Tank Temp

FancyPantsy

Hi boys and girls, hope you're all well.

How can I cool down my tank?

I usually have it at 22 degrees, but where we've actually had a couple of days of summer in the UK I've come home from work to the tank being 24.5! (I've got a fluval E heater as my tank was about 10 degrees colder than the shop tank when I was setting up)

The little puddings seem fine, not acting any differently, am I worrying unnecessarily?
 

ChrissFishes01

Goldfish are pretty adaptable, so I wouldn't worry. I've seen people keep goldfish in the upper 70's (mid 20's C) without any issues, especially outside.
 
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Sc0rPs

Well two ways you can help keep it cool, the first is a small water change with cold water. Make sure the fish are not swimming about where you pour... the temp change can shock. The other is one of those USB clip of fans (not the tiny ones) you can clip to the top and have it blow over the water which will help keep the temp down.

24.5 is the the top of the recommended comfort zone, but they can adapt to even higher provided it is subtle slow change... so nothing to be overly concerned. The other side is the temp increase does also mean they could spawn. ;)
 
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jtjgg

nothing to worry about, goldfish do fine up to 30-35'C

this wasn't like you were doing a water change and the temp jumped up within a few seconds. this happened over a period of several hours.

many goldfish are bred and raised in outdoor ponds in Tropical regions, like Thailand, Philippines, Florida, Brazil, etc.
 
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FancyPantsy

Thank you all, definitely put my mind at rest!
 
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Flyfisha

The goldfish in Australia are raised in Thailand. Our summer is hot ( real hot) . While our fish are accustomed to 30 degree centigrade temperatures yours are more used to UK temperatures.
They should be ok. The change is slow . Adding an air stone is standard practice for our summer time as high temperatures lower the amount of oxygen available.
7D1E422A-81DF-49BA-BD90-CD18B2036D07.jpeg
 
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TheeLadyG

If it makes you feel better my tank is regularly at 23-26 (75-80f). I don't have any kind of heater, my home is just really warm. I did a water change just yesterday and read the temp at 25. As Flyfisha said, higher temps mean that water lets go of oxygen faster, so keeping the surface agitated is important. All of your oxygen exchange happens at the surface, the more surface area you have (with waves, bubbles or other disturbance) the more oxygen exchange! I have two sources of bubbles in my tank, an air-driven sponge filter and an airstone bar buried in the sand.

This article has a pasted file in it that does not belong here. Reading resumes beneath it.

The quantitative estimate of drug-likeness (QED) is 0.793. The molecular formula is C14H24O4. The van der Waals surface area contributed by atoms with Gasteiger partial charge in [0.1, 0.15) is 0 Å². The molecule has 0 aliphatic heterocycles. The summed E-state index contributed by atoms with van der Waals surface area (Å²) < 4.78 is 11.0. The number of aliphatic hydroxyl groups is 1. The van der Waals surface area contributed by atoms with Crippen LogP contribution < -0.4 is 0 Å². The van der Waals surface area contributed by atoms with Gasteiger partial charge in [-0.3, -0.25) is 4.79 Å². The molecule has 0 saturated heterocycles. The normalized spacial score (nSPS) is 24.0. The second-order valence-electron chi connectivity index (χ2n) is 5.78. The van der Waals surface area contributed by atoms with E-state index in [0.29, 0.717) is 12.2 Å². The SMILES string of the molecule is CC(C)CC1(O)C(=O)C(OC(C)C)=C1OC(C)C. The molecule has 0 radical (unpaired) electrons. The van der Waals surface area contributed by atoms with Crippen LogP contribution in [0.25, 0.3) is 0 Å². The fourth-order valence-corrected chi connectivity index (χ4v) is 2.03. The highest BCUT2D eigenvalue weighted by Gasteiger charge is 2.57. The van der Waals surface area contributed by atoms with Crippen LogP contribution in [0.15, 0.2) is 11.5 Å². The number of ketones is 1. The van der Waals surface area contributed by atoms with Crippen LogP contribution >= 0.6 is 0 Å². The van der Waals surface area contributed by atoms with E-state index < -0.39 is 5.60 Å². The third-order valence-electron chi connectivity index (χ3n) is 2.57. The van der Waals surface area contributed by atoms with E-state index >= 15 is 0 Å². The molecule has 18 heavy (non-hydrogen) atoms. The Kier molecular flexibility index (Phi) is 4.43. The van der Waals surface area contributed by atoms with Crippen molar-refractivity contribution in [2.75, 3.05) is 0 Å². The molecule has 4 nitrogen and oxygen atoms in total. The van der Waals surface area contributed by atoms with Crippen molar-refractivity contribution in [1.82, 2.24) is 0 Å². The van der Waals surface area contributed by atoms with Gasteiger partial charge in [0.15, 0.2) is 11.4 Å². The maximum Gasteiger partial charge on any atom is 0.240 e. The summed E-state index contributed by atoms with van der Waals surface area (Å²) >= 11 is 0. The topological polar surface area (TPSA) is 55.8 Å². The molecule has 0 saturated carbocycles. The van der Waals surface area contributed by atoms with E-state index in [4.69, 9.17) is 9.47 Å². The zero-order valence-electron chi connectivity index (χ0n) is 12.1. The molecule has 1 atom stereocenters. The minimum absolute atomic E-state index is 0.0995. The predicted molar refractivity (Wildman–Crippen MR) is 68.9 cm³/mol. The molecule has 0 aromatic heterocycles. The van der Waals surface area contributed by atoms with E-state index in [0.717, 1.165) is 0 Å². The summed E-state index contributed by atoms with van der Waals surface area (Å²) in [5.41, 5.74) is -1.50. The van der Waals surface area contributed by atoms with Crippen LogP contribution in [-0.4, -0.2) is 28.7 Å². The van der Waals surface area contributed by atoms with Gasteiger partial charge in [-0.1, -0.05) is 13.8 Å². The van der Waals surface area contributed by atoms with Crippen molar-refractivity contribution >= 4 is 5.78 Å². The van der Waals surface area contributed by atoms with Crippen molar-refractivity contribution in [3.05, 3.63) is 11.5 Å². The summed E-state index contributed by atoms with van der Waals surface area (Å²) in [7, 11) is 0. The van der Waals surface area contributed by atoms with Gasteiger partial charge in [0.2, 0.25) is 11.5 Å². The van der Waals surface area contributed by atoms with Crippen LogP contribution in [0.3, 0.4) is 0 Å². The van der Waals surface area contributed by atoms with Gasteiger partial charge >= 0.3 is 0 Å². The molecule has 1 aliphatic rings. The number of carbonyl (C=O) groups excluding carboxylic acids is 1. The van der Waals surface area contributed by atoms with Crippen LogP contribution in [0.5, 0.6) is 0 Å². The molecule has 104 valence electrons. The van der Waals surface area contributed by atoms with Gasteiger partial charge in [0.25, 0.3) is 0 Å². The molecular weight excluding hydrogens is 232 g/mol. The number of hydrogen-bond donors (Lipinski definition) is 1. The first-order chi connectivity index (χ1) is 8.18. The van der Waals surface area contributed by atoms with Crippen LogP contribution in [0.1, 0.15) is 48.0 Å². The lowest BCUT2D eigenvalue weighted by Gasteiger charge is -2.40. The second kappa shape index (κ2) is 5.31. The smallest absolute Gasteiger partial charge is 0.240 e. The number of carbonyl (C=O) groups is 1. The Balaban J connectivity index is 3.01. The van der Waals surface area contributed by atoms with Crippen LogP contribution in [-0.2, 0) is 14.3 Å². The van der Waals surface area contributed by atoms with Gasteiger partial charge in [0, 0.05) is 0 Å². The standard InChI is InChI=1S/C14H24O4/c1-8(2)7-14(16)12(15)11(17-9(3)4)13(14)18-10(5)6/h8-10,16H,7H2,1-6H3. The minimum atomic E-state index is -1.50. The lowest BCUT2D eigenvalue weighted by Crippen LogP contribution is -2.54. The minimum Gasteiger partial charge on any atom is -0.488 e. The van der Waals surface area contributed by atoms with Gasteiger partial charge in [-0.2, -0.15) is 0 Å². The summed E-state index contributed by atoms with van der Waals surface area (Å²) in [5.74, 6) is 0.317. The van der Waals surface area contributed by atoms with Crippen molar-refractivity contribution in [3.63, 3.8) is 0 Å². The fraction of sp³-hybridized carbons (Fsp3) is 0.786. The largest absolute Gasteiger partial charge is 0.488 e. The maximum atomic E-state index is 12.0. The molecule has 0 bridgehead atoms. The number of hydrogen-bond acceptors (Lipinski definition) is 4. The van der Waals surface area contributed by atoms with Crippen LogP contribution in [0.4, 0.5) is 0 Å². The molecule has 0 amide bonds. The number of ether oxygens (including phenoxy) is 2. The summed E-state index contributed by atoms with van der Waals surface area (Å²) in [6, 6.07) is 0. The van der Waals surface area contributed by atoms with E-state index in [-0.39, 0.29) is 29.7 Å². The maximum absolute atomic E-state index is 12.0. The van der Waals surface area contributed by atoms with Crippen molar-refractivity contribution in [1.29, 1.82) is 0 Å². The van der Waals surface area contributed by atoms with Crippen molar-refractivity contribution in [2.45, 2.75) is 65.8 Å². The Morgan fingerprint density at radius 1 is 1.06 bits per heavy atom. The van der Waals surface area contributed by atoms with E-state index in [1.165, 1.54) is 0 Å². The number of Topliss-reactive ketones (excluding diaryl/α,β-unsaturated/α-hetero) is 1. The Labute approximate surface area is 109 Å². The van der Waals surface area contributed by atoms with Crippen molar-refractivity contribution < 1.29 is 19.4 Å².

We had a terrible temp spike here a couple of summers ago and my A/C was broken. I kept frozen bottles of water at the ready with the idea I would float one on top of the tank if it got over 30 (85f). (also to put on the floor for my rabbits). I ran a fan across the top of the water and evaporative cooling helped keep the temp around 26.
 
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mimo91088

I live in the new England area of US. As you can imagine from the name, we have a pretty similar climate. I don't run heaters in the winter or fans in the summer. Water temps on extreme days reach 64 low or 80 high. I feel these seasonal changes are beneficial.
 
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FancyPantsy

Definitely gonna pop some bottles in the freezer as a back up, like that idea. Have popped a little USB air stone in and after hiding from it the little puddings have really perked up (more than normal). Temp has settled down again now, unless those three days were our whole summer (possible) I feel less panicked about the temp
Also hopefully almost doubling the tank space this coming week so more room for better bubbles and more surface area too
 
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